Deficient rainfall is bound to pose a massive challenge to the Government; its great plans to revive the subdued economy could run into roadblocks. Patchy rains have a cascading effect—the overall economy suffers, the biggest being on the rural economy, the consumption demand may not revive, inflation may rise and vegetable prices may shoot up.
Groundwater in India is a critical resource, on which the farm sector relies heavily. More than 60 percent of irrigated agriculture and 85 percent of drinking water supplies are dependent on groundwater, according to a World Bank report.
After the Green Revolution, groundwater use for irrigation shot up immensely. An enormous Government subsidy, the extension of credit and subsidies for irrigation equipment, and cheap electricity all cumulatively led to excessive water use resulting in sharp fall in water tables. The crisis has further deepened as farmers have shifted to cash crops over the years.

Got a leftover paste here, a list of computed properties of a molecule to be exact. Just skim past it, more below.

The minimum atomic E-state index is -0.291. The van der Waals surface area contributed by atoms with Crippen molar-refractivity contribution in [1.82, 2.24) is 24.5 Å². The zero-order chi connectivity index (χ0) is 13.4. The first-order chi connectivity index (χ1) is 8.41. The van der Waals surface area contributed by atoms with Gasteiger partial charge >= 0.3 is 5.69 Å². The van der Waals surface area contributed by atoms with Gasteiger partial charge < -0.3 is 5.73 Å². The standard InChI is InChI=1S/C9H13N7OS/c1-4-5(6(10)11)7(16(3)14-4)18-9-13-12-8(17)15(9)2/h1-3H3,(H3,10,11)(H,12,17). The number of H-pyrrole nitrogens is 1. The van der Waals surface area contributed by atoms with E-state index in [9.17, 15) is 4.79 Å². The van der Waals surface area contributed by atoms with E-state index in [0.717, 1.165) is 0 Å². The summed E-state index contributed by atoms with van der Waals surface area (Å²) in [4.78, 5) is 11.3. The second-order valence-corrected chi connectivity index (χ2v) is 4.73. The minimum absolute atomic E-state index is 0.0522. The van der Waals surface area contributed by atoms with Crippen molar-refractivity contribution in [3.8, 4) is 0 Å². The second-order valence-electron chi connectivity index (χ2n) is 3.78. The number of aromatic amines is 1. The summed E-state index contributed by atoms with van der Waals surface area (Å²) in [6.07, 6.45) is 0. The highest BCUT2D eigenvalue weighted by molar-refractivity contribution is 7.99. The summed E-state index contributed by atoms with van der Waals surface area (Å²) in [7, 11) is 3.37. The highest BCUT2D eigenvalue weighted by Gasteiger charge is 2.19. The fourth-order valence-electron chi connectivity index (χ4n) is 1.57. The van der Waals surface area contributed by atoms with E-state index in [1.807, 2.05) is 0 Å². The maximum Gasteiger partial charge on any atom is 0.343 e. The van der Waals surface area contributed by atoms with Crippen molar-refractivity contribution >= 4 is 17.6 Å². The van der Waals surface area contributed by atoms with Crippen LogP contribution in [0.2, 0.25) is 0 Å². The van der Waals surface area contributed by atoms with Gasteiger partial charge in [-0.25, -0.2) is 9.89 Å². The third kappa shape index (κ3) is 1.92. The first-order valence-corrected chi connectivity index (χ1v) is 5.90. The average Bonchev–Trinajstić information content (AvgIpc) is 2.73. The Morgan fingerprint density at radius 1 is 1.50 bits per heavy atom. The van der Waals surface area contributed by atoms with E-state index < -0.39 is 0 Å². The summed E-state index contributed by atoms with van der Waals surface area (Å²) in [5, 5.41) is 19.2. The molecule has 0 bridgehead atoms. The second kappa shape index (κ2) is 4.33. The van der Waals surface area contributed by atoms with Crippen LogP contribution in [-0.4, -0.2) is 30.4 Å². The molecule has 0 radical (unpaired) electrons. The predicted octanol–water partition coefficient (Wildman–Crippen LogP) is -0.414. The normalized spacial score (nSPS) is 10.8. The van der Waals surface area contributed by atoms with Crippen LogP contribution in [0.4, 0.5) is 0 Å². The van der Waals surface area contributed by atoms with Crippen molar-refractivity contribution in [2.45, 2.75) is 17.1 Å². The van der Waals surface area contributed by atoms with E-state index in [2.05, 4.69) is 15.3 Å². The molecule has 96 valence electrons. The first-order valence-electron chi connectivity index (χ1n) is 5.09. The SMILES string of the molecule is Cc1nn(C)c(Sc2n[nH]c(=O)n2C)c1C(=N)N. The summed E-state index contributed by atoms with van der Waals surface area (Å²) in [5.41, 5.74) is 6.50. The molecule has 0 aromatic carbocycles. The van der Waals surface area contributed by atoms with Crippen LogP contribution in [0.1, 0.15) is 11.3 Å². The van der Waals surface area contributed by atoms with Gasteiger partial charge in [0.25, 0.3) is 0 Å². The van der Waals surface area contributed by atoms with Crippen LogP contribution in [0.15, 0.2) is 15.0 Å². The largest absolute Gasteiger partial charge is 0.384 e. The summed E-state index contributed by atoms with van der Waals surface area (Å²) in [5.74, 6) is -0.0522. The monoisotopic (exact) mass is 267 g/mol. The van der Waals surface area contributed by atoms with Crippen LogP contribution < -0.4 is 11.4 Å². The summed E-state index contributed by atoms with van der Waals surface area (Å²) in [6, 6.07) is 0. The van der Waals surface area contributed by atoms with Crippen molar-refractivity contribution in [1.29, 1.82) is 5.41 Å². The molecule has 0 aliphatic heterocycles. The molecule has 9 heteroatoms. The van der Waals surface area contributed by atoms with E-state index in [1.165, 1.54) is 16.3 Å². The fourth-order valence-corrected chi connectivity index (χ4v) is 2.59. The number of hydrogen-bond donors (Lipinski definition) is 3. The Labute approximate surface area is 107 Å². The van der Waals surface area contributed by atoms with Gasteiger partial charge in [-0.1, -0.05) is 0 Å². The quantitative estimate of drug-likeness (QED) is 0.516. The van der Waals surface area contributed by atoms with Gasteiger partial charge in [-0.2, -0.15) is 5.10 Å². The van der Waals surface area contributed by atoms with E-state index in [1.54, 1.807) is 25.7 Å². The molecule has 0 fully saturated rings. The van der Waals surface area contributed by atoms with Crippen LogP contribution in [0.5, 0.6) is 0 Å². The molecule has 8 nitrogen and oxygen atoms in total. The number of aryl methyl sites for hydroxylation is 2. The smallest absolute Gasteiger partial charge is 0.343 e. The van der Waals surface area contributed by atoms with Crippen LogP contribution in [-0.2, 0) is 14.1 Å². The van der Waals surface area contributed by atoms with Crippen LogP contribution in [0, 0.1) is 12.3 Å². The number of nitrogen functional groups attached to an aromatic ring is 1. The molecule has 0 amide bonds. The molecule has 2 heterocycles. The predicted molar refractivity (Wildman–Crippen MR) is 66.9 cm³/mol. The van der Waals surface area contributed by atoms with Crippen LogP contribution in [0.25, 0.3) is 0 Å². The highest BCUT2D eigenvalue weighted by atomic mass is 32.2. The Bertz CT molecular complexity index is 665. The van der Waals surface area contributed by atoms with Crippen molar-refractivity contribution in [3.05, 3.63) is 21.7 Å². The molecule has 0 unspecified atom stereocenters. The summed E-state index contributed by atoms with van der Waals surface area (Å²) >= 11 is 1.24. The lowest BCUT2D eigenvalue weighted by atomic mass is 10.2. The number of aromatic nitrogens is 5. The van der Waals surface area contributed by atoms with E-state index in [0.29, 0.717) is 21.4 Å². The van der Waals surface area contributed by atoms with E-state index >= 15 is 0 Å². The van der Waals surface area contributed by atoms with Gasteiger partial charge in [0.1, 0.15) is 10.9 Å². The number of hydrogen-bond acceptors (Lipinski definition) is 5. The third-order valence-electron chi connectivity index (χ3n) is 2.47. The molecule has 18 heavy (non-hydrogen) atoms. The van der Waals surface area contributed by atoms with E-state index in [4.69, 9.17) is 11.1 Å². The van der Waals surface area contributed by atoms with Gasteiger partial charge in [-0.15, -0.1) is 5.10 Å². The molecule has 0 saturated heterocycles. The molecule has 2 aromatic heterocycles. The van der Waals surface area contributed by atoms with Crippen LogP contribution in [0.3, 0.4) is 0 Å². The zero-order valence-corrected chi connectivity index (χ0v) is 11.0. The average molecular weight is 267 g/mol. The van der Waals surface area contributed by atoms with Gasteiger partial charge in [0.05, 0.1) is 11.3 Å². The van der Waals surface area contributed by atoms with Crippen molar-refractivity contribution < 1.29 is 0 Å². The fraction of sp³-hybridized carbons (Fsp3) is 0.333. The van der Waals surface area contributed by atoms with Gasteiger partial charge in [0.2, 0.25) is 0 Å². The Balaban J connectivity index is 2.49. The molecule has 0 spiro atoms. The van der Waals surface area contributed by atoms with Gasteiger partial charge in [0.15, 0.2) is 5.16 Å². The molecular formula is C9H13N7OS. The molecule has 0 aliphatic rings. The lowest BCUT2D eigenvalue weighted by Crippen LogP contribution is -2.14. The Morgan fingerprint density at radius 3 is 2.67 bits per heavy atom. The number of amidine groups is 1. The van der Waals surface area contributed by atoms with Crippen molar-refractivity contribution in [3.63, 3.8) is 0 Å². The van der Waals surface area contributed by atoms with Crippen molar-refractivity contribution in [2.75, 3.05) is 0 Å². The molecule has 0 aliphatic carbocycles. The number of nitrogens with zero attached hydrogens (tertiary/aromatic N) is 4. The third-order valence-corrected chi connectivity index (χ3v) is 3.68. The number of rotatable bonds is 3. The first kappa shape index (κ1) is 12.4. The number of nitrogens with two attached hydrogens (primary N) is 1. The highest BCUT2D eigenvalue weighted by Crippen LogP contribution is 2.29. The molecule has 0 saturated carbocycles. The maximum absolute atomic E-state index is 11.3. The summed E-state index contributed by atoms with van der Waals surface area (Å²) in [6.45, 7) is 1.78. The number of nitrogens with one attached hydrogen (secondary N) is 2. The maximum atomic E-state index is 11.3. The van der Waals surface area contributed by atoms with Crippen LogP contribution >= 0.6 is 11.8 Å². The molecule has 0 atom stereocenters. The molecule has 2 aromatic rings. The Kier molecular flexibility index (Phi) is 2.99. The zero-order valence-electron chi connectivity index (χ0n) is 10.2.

Following rampant extraction of groundwater across the country, water levels have plummeted at an alarming rate and pose the biggest threat to rural livelihoods and food security. In some states, reserves have dropped to critical levels, official data show. The water table is considerably lower in South, West and Central India. However, in the East, which has plentiful groundwater resources, it is a different story. Irrigation has suffered due to the shortage of power, required to extract water—particularly, Jharkhand, Bihar and West Bengal have been hit the hardest.